AND THE MAN NEXT TO YOU
An ongoing project to provide short, tragic backstories for everyone who dies in the 1992 Steven Seagal movie Under Siege.
He used to dream of his death. Not nightmares, exactly. He figured it was his brain getting him used to the idea, and he didn’t wake up white-faced or screaming. He was still coming to terms with the fact he might actually die in bed, or in the street, or climbing a flight of stairs too many. At least it meant his wife could now say goodbye to him without sounding like she’d just swallowed something hot and scalded her tongue. He hated that sound. Today, as the music stops and the men clap and holler and he sees the band’s singer inexplicably has a gun, his final thought is this: but I was just starting to have a good time.
SECRET HISTORIES OF MELBOURNE
These three supposedly ‘found’ texts were the inspiration for the exhibition Melbourne, and Other Myths, 2008.
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1. A PERFECT EMPTY STREET
Photocopies of this incomplete article were to be recycled in a Carlton academic publishing house. While it appears to be collected in the Winter 2002 issue of The Journal of City Design, it does not appear in the final printing.
From above, Melbourne looks like a cancer, small enough to fit cupped in your hands. It’s not something we were ever meant to see. A hundred years ago, anywhere in the world, the only way to see something from above was to conquer the nearest mountain. To own it, and look down on your neighbours. The race to own the tallest building in Melbourne continues even as I speak. Imagine a song. The song builds: the peaks and troughs of the music rise, building atop one another, more highs than lows, until reaching a climax and falling again. The city is a song like this but one that never falls.
Download PDF of A Perfect Empty Street (90kb).
2. BE FAMOUS AND DIE
The audiocassette was discovered at a Fitzroy garage sale. Be Famous and Die is handwritten on the label. This interview interrupts “Your Pretty Face Is Going To Hell” by Iggy and The Stooges (1973).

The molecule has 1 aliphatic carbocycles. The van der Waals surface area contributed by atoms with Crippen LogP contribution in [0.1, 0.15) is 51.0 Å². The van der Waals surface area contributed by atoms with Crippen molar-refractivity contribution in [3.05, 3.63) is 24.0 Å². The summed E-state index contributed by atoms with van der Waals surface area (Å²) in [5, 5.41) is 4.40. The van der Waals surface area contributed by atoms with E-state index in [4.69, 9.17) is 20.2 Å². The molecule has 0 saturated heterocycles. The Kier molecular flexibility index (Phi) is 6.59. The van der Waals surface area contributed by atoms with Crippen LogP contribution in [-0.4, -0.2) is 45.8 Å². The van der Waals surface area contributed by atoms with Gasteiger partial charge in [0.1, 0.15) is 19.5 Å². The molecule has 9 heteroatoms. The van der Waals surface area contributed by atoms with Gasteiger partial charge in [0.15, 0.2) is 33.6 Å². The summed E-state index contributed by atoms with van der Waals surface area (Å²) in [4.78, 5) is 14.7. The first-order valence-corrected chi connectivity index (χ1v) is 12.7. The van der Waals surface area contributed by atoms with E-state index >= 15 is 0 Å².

A tip: alcohol thickens the walls of your hotel room. It’s the pointless intimacy of city life – you never even see your neighbours but you hear them shower and piss. A really cheap hotel, or a badly made block, is like living inside someone else’s migraine. Paper-thin skulls. The street noise outside turns shrill and panicked the longer you lie there. By 2am, I can snap myself awake with the slightest tremor or twitch. In the city, in the dark, I feel like I’m made up of my body’s cracks and whistles and the scrape of my own teeth.
Download PDF of Be Famous and Die (75kb).
3. NO MAGICIANS
Found at Flinders Street Station, Platform 4, on 23 November, 2005.
I came to Melbourne to see a magician when I was a kid. Eight or nine. I don’t remember the year. I didn’t last five minutes of my birthday surprise. The magician had a ball in one hand; then it was in his other hand. That was the magic – that something had happened between his fists. And I thought: what if that happened to the rest of the theatre? What if I was here, and then I was over there, all at once, and I was screaming, and everyone around me just applauded?
Download PDF of No Magicians (2.6mb).
ON THE BEACH
American and Japanese apocalypses crash together in Refractory: a Journal of Entertainment Media, 2008.
“It’s the perfect place for it.”
Ava Gardner on shooting a film about the end of the world in Melbourne, Australia.
You have no clue who Ava Gardner is, or Gregory Peck or Fred Astaire, and if this is Melbourne it’s a mystery to you, whoever you might be. All you know is that sand sits, inert, to your left and right, and that the sun is hanging low and under it all colours flinch backwards towards grey. Your feet are the bottom-edge of your frame and the thin strip of horizon marks the top. Outside of this, for all you know, there is nothing.
You’re waiting for news to wash up from what’s left of the world.
SEQUEL TO ‘SLEEP’ (1963)
The ghost of Andy Warhol and I watch Merce Cunningham dance clips together for Isnot Magazine‘s Melbourne International Arts Festival special: WHO IS MERCE CUNNINGHAM?, 2007.
I know he’s in my bedroom before I open my eyes. I don’t pretend to understand how it works. Maybe it was precocious girls at a slumber party, talking about art instead of talking about boys, daring each other to say his name into a mirror fifteen times in fifteen minutes and then squealing as one when he appeared…
Now Andy Warhol is watching me sleep.
EVERY DAY CREATE YOUR HISTORY
A chapter of my conspiracy-laden pop-novella, smackBANG, from Isnot Magazine, 2007.
I’ve been left to write.
This morning, I handmade a skullcap from aluminium foil. I’ve had it on all day, just in case inspiration hits my eggshelled head. In case Hollywood sends its script doctors round while I sleep. Don’t think it hasn’t happened to you. That movie you saw last summer: didn’t you think of something similar, long ago? Hollywood came and took that high-concept right out of your head.